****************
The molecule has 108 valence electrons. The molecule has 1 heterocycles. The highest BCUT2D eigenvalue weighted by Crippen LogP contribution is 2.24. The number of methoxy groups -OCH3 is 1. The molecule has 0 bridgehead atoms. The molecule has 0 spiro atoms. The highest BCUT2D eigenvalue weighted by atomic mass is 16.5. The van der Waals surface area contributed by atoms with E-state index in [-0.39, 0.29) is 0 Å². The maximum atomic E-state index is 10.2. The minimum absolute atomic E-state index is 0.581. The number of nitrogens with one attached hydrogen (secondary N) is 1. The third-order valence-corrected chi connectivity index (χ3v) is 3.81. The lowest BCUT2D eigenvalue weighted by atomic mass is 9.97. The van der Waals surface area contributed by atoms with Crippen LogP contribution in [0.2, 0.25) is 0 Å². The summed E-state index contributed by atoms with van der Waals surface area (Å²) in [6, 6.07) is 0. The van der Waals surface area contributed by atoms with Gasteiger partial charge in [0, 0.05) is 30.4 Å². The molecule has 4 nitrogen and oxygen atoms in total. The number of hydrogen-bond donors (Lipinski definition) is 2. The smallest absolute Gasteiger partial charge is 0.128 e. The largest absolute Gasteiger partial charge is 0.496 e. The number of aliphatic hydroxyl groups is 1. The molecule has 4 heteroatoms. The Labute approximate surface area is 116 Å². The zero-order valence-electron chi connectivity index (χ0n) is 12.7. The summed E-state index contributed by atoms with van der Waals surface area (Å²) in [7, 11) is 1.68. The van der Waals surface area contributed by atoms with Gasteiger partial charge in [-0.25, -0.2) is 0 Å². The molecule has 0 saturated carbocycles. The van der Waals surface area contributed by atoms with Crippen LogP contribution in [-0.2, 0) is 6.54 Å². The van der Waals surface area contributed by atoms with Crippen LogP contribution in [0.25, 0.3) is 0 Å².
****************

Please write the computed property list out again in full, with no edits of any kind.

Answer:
The molecule has 108 valence electrons. The molecule has 1 heterocycles. The highest BCUT2D eigenvalue weighted by Crippen LogP contribution is 2.24. The number of methoxy groups -OCH3 is 1. The molecule has 0 bridgehead atoms. The molecule has 0 spiro atoms. The highest BCUT2D eigenvalue weighted by atomic mass is 16.5. The van der Waals surface area contributed by atoms with E-state index in [-0.39, 0.29) is 0 Å². The maximum atomic E-state index is 10.2. The minimum absolute atomic E-state index is 0.581. The number of nitrogens with one attached hydrogen (secondary N) is 1. The third-order valence-corrected chi connectivity index (χ3v) is 3.81. The lowest BCUT2D eigenvalue weighted by atomic mass is 9.97. The van der Waals surface area contributed by atoms with Crippen LogP contribution in [0.2, 0.25) is 0 Å². The summed E-state index contributed by atoms with van der Waals surface area (Å²) in [6, 6.07) is 0. The van der Waals surface area contributed by atoms with Gasteiger partial charge in [0, 0.05) is 30.4 Å². The molecule has 4 nitrogen and oxygen atoms in total. The number of hydrogen-bond donors (Lipinski definition) is 2. The smallest absolute Gasteiger partial charge is 0.128 e. The largest absolute Gasteiger partial charge is 0.496 e. The number of aliphatic hydroxyl groups is 1. The molecule has 4 heteroatoms. The Labute approximate surface area is 116 Å². The zero-order valence-electron chi connectivity index (χ0n) is 12.7. The summed E-state index contributed by atoms with van der Waals surface area (Å²) in [7, 11) is 1.68. The van der Waals surface area contributed by atoms with Gasteiger partial charge in [-0.25, -0.2) is 0 Å². The molecule has 0 saturated carbocycles. The van der Waals surface area contributed by atoms with Crippen LogP contribution in [-0.2, 0) is 6.54 Å². The van der Waals surface area contributed by atoms with Crippen LogP contribution in [0.25, 0.3) is 0 Å².